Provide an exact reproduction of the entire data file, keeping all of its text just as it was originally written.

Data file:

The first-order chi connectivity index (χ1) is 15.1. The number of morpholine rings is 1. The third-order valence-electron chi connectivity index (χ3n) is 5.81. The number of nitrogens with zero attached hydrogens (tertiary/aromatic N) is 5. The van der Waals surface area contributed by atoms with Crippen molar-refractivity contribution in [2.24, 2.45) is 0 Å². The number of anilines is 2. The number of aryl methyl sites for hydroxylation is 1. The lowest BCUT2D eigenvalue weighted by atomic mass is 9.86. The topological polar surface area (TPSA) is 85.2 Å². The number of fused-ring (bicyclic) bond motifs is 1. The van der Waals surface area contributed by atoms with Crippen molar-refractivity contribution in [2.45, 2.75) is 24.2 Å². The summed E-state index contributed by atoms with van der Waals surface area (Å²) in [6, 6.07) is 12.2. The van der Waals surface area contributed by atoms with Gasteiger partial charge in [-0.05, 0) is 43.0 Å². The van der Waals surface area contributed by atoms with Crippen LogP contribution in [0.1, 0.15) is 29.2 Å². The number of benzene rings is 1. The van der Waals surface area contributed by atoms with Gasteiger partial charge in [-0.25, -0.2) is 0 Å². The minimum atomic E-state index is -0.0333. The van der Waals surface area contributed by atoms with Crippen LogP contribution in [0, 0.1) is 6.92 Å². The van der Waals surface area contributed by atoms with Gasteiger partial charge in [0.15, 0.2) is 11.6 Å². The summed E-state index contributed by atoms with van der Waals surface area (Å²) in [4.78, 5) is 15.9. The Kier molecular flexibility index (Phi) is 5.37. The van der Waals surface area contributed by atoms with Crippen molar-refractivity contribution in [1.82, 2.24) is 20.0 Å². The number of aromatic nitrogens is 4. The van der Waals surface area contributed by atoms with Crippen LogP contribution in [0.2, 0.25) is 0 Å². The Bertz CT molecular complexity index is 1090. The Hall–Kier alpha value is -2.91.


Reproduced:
The first-order chi connectivity index (χ1) is 15.1. The number of morpholine rings is 1. The third-order valence-electron chi connectivity index (χ3n) is 5.81. The number of nitrogens with zero attached hydrogens (tertiary/aromatic N) is 5. The van der Waals surface area contributed by atoms with Crippen molar-refractivity contribution in [2.24, 2.45) is 0 Å². The number of anilines is 2. The number of aryl methyl sites for hydroxylation is 1. The lowest BCUT2D eigenvalue weighted by atomic mass is 9.86. The topological polar surface area (TPSA) is 85.2 Å². The number of fused-ring (bicyclic) bond motifs is 1. The van der Waals surface area contributed by atoms with Crippen molar-refractivity contribution in [2.45, 2.75) is 24.2 Å². The summed E-state index contributed by atoms with van der Waals surface area (Å²) in [6, 6.07) is 12.2. The van der Waals surface area contributed by atoms with Gasteiger partial charge in [-0.05, 0) is 43.0 Å². The van der Waals surface area contributed by atoms with Crippen LogP contribution in [0.1, 0.15) is 29.2 Å². The number of benzene rings is 1. The van der Waals surface area contributed by atoms with Gasteiger partial charge in [-0.25, -0.2) is 0 Å². The minimum atomic E-state index is -0.0333. The van der Waals surface area contributed by atoms with Crippen LogP contribution in [0, 0.1) is 6.92 Å². The van der Waals surface area contributed by atoms with Gasteiger partial charge in [0.15, 0.2) is 11.6 Å². The summed E-state index contributed by atoms with van der Waals surface area (Å²) in [4.78, 5) is 15.9. The Kier molecular flexibility index (Phi) is 5.37. The van der Waals surface area contributed by atoms with Crippen molar-refractivity contribution in [1.82, 2.24) is 20.0 Å². The number of aromatic nitrogens is 4. The van der Waals surface area contributed by atoms with Crippen LogP contribution in [0.2, 0.25) is 0 Å². The Bertz CT molecular complexity index is 1090. The Hall–Kier alpha value is -2.91.